The basic characteristics of this house are a height of 1½ storeys, with the second level designed for living space, and a front-gabled roof pitched at approximately 45 degrees, with the gable ends at the top of the main floor walls. There are typically one or two dormers, usually gabled. Half-timbering and dentil mouldings are often seen in the gables, and many have wide bargeboards with eave returns at the bottom. Earlier instances typically have closed eaves; later ones may have open eaves and exposed raftertails similar to those in Craftsman houses. Almost all have an asymmetrical main floor on the the front facade, with inset entry porch on one side of the façade and a bay window on the other, and a symmetrical upper level.

The façade of 1127 Fort (Fairfield) built in 1907, is suggestive of a gable on a Queen Anne house (which is related to the Arts & Crafts movement) in its multiple levels and surface treatments. The half-timbered gable and prominent roofline are reminiscent of several high-fashion Arts & Crafts houses based on a Swiss Chalet model designed a few years earlier by Samuel Maclure.

Craftsman Style

The Arts & Crafts philosophy was taken up in the United States by furniture maker Gustav Stickley in his magazine The Craftsman, where he made available plans for houses in that fashion for free; the magazine name subsequently became identified with the American version of the style. Stickley stressed the use of low, broad proportions, natural building materials, and the absence of artificial ornamentation in his houses. Two California architects, brothers Charles and Henry Greene, popularized Craftsman-style bungalows, and shortly after 1905 the style and house type became the dominant one for smaller American houses until the early 1920s; in fact, the style is frequently referred to simply as “Bungalow.” Many companies sprang up to offer building plans, full kits of building materials that could be shipped to the customer’s lot, or complete design and construction services to erect a house in this style. Many Victoria Craftsman bungalows, two-storey houses, and even a few Craftsman churches date from this period.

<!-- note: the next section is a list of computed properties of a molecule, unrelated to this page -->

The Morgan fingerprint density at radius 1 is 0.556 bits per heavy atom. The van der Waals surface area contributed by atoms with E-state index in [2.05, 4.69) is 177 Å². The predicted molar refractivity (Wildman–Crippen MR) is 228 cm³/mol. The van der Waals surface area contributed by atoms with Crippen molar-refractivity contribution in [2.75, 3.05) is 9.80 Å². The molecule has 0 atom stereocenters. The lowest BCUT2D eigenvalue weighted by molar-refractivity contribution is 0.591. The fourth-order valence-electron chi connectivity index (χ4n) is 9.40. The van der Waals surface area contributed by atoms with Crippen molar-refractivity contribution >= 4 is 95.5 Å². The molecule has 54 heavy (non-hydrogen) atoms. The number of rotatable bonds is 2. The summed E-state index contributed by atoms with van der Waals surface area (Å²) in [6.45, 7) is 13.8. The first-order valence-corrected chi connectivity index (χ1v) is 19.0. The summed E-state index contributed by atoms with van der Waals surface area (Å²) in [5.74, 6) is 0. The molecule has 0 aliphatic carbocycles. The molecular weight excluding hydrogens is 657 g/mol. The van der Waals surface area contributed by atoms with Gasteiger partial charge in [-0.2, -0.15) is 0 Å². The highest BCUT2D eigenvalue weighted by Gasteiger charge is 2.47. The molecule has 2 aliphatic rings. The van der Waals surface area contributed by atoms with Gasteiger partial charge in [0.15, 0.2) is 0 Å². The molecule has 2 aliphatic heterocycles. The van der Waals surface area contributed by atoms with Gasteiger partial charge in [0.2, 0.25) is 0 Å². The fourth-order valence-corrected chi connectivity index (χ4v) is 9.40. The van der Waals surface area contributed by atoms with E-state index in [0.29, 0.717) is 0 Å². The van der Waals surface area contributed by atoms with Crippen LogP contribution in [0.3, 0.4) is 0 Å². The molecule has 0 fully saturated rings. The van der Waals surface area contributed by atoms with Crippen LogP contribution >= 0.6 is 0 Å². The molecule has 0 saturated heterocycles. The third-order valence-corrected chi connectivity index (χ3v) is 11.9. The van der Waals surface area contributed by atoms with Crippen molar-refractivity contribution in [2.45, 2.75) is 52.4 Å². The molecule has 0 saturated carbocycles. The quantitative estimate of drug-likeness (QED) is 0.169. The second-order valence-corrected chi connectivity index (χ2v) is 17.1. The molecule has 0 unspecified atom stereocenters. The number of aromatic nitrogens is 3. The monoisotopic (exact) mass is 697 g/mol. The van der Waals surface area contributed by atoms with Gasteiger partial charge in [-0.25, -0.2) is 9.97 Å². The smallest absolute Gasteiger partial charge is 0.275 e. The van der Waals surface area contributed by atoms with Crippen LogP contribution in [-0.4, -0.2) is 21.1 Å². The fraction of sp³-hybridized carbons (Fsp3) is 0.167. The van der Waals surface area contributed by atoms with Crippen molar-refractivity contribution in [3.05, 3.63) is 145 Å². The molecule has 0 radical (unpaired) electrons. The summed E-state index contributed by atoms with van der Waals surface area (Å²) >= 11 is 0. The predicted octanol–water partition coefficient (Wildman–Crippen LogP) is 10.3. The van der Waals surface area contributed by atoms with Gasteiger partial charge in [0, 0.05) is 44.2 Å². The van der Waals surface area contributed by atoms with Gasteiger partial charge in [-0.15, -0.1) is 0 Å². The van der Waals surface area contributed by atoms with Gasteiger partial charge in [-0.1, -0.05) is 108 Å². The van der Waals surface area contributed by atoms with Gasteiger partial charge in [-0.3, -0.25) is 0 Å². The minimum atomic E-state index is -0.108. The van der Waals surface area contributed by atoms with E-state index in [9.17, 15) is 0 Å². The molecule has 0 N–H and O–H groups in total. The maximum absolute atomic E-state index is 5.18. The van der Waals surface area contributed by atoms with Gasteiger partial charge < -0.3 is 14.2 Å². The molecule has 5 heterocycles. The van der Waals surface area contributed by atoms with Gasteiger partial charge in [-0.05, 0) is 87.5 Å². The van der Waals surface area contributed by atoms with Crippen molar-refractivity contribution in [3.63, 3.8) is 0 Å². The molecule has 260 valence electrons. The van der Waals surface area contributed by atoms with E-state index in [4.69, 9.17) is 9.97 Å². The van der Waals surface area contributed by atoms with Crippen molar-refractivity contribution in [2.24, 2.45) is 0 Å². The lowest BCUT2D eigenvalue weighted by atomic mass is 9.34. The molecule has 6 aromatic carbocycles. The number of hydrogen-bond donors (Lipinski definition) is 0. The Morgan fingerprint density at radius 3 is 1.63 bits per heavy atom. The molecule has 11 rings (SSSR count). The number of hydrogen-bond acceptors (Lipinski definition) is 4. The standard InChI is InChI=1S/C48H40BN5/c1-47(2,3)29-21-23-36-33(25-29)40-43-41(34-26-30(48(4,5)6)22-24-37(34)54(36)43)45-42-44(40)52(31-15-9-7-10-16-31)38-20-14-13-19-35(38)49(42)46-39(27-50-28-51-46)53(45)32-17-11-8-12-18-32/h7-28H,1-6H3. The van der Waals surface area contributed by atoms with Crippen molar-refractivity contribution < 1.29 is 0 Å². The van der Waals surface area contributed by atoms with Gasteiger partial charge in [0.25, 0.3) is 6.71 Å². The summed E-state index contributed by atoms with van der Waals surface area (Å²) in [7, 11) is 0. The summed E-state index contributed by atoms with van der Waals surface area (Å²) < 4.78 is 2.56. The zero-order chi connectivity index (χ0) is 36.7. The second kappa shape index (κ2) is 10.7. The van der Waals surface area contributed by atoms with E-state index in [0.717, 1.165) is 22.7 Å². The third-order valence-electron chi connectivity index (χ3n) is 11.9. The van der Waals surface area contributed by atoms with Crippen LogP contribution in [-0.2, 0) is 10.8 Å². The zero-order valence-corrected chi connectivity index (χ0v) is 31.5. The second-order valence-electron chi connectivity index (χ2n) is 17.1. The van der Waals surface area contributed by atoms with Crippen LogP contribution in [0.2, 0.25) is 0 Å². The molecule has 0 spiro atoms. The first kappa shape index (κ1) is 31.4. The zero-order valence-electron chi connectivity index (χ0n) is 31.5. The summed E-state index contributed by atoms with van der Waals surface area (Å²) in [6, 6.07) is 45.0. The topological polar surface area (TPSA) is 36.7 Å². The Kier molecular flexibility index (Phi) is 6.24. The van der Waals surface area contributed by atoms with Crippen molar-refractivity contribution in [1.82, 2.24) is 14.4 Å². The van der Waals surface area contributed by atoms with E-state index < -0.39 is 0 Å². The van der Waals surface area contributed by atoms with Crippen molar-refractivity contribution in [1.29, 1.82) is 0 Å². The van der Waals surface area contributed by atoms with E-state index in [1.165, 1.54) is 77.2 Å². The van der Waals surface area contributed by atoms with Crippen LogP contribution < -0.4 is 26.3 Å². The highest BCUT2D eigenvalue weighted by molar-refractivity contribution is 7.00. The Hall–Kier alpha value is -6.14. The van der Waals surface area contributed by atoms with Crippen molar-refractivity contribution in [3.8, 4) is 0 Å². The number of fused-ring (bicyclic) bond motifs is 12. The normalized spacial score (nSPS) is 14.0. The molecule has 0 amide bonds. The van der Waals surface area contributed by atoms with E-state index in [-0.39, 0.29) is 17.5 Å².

Craftsman buildings tend to differ from British Arts & Crafts structures in having lower-pitched roofs. Their ornamentation, although its medieval origins are discernable, is more stylized; almost all Craftsmans have open eaves with exposed raftertails, many have decorative beams or triangular braces under their gables, and local examples frequently have some token patches of half-timbering. They are usually side- or front-gabled, and have a front entry porch: in simple examples this will be incorporated under the main building roof, while more elaborate structures will have a gabled or shed-roofed porch in front. The porches on many Craftsmans have square supports based on battered stone piers or shingled balustrades. Bargeboards on gables are usually wide and frequently are slotted and have pointed tips.
Craftsman Style

This house was built in 1911 at 20-24 Douglas (drawing from photo c.1913 from Craftsman Bungalow catalogue, courtesy Larry Kreisman) from Plan 327 designed by architect Jud Yoho of Seattle. Massive stone pillars support the porch; more commonly in Craftsman houses the stone would extend only part way up as a pier, and wooden supports would rest on them. The open eaves, exposed raftertails, and beam-ends with brackets under the gables are typical.

Foursquare (Vernacular)

A group of Chicago architects, inspired by Frank Lloyd Wright and known collectively as the Prairie School, originated a uniquely American house style at the beginning of the 20th Century. Many of these houses had low-pitched, hipped roofs with widely overhanging eaves, emphasizing horizontal lines. While this movement seems to have had minimal impact on professional architecture in Victoria, from houses scattered throughout the city there is ample evidence that builders, following their gut feelings on what clients wanted, were constructing scores of residences influenced by the style, presumably from the many pattern books available. Most date from shortly before WWI.

This house type is known as a Foursquare or Prairie Box. The basis of its appeal was in part functional – it is essentially a two-storey version of the Colonial Bungalow that had been an evergreen favourite for decades earlier because it was cheap to build. The introduction of platform frame construction would have decreased the cost of adding a second storey. In form it is also an expanded version of the Cubical Italianate that had been fashionable a generation earlier, minus the bay windows and eaves brackets, and plus some dormer windows on an expanded third level.

The classic Foursquare (so-called because it typically has four rooms on each level) is a hipped-roof cube with features that emphasize its horizontal lines: wide watertables, beltcourses, and friezes separating levels of the building; contrasting materials at different levels; wide front porches; and multiple strings of windows. It usually has at least one dormer window.

This Foursquare at 123 Howe (Fairfield, not on City’s Heritage Registry) is a classic of the type. Its horizontality is accentuated by three bands of smooth boards girdling the house and separating the sections of rougher cladding, alternating claddings of shingle and beveled siding, and contrasting colours for the different materials. All windows in the façade are in groups of three, there is a wide, low front porch, and the low front dormer further stresses the flattening effect of the bellcast roof.